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The liberation of Athens

Few generals have received the honors that Demetrius I Poliorcetes, son of Antigonus Monophthalmus, received in 307 when he liberated Athens. It was an important event in the Fourth War of the Diadochi (the successors of Alexander the Great), because Demetrius and his father were called kings. A year later, they themselves assumed the title.

The story is told by Plutarch of Chaeronea in his Life of Demetrius (8-10). The translation was made by M.M. Austin.

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emetrius with bull's horns, the symbol of the sea-god Poseidon. Metropolitan Museum of Art, New York (United States). Photo Marco Prins.
Demetrius with bull's horns, the symbol of the sea-god Poseidon (Metropolitan Museum of Art, New York)

As the glory of this achievement [1] was noised abroad, Antigonus and Demetrius were filled with a remarkable eagerness to free Greece, which was all under the sway of Cassander and Ptolemy. None of the kings [2] fought a fairer or more just war than that one. The abundant resources they had gathered together by humbling the barbarians they now spent in search of glory and honor on the Greeks.

As soon as they had decided to sail against Athens, one of their friends remarked to Antigonus that, should they capture that city, they must keep it for themselves, as it was the stepping-stone to Greece. But Antigonus would have none of it, and declared that goodwill was a fair and unshakable stepping-stone and that Athens, the watch-tower of the inhabited world, as it were, would quickly flash to all mankind the message of their glorious achievements [3]. Demetrius set sail for Athens with 500 talents and a fleet of 250 ships.

The city was governed on behalf of Cassander by Demetrius of Phalerum [4], and a garrison had been installed in Munychia [5]. By a combination of good luck and foresight he appeared before Piraeus on the 26th of Thargelion [6]; no one had spotted him beforehand and when his fleet was sighted off-shore, they all believed the ships were Ptolemy's and made ready to receive them.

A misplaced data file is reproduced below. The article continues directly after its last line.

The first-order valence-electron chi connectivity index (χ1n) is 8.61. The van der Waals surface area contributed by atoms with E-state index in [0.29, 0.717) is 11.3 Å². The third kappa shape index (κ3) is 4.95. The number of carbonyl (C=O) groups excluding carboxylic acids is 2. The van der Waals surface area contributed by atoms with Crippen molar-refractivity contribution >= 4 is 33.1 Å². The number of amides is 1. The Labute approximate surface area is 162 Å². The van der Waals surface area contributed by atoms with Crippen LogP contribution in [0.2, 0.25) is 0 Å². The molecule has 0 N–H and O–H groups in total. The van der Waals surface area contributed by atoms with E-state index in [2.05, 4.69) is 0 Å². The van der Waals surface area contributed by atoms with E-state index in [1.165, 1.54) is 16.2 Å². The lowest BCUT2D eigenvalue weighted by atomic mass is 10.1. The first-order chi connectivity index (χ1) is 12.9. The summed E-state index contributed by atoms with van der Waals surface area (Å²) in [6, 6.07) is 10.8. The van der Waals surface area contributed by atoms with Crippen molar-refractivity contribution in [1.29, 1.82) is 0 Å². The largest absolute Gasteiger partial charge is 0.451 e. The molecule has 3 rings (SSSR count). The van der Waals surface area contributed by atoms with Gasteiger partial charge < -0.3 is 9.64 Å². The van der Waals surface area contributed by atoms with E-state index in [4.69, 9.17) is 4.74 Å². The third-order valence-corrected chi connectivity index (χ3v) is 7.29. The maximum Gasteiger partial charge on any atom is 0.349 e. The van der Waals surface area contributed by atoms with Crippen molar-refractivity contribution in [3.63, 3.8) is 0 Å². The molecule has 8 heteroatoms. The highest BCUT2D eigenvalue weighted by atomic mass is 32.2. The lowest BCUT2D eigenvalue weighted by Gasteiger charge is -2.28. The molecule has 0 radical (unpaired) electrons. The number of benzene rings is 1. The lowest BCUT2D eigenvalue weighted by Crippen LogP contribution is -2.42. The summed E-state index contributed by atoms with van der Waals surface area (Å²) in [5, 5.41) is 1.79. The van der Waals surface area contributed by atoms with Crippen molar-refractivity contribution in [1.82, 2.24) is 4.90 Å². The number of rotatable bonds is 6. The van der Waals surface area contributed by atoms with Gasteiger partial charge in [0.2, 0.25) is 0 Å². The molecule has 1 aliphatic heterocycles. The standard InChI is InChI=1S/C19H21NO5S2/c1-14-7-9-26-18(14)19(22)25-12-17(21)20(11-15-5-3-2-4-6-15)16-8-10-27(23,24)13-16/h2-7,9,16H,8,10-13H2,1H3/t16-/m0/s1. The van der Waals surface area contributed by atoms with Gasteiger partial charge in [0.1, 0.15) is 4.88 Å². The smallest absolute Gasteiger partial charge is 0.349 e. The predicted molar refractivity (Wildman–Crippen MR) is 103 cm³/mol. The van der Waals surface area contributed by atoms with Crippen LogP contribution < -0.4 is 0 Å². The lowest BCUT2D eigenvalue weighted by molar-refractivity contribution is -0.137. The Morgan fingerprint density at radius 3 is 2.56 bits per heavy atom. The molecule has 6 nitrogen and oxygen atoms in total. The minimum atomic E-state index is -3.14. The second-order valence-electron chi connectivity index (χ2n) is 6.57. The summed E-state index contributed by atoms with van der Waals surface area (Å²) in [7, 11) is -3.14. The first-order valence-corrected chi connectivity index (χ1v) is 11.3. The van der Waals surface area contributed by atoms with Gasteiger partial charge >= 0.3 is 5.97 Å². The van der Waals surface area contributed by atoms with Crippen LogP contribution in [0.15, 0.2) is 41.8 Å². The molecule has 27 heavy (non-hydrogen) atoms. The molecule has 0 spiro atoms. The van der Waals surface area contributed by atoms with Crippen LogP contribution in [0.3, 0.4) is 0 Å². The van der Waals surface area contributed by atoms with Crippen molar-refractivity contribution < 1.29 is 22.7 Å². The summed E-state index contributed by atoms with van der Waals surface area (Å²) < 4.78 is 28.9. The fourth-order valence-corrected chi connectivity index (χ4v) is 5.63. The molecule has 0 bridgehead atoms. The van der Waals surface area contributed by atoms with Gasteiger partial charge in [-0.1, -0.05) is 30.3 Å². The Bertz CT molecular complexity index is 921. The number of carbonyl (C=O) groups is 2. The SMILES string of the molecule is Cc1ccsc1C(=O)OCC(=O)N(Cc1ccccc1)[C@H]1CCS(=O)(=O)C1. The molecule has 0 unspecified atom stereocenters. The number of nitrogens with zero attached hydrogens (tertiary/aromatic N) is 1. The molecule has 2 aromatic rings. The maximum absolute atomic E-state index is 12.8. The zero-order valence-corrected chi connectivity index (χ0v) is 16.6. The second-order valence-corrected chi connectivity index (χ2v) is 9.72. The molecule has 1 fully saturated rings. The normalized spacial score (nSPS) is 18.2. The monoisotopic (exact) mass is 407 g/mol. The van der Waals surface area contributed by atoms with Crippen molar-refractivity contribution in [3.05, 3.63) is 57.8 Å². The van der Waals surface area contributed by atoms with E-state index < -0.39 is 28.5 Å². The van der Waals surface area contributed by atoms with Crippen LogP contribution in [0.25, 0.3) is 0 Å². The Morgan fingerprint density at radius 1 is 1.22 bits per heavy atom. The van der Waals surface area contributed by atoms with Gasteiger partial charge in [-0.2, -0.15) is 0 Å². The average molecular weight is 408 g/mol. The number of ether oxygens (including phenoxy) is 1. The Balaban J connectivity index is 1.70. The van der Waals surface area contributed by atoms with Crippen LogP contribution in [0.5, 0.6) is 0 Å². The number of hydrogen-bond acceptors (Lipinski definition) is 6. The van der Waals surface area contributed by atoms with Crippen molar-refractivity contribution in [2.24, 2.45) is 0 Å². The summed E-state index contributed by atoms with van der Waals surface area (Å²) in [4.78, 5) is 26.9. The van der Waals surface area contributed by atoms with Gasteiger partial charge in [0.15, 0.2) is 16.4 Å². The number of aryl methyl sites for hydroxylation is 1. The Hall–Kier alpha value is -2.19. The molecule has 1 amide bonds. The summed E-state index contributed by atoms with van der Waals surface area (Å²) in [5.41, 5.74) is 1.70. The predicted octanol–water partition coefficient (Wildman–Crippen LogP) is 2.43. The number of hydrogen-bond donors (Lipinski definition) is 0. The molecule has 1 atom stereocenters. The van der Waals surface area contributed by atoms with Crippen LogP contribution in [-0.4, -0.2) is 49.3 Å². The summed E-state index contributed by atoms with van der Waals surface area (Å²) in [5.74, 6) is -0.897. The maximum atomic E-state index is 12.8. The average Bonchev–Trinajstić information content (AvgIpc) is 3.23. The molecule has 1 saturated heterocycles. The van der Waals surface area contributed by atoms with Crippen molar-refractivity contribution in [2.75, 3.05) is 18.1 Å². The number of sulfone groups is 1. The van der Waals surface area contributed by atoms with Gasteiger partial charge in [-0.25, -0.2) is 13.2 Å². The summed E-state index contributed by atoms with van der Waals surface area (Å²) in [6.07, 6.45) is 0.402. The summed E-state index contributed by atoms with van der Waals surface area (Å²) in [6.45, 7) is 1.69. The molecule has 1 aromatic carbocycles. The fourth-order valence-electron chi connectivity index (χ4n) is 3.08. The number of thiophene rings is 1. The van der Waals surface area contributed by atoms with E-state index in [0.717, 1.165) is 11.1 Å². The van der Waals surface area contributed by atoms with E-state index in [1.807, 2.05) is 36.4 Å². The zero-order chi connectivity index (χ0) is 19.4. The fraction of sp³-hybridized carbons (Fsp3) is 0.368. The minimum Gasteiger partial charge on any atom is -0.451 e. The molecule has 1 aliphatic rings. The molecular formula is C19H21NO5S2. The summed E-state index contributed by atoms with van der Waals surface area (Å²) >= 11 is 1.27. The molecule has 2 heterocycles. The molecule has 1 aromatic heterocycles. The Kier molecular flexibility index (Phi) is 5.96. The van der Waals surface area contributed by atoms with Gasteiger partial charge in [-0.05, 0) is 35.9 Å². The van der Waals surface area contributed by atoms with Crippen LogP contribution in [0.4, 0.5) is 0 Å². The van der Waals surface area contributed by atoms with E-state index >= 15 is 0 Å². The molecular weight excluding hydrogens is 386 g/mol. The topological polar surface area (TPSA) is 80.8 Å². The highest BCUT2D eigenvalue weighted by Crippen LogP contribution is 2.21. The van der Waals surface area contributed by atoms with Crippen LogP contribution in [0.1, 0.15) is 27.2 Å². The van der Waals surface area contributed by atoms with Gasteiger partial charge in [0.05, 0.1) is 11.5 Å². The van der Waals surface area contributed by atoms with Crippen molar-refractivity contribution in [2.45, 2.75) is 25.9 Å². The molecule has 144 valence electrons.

The generals were late in realizing their mistake and coming to the rescue, and there was confusion as one would expect with a forced attempt to fight off an unexpected landing of enemies. Demetrius found the entrances to the harbor open and sailed in; he was now inside and in full view and signified from his ship that he was asking for quiet and silence. When this had been established, he proclaimed through the voice of a herald near him that his father had sent him with prayers for his success to free the Athenians, expel the garrison and restore to them their laws and ancestral constitution [7].

On hearing this proclamation, the majority at once cast down their shields at their feet and applauded, and shouted to Demetrius to disembark, calling him their benefactor and savior. Demetrius of Phalerum and his followers thought they had in any case to welcome the man who had force on his side, even if there was no certainty that he would keep his promises, but nonetheless they sent off a deputation to convey their requests.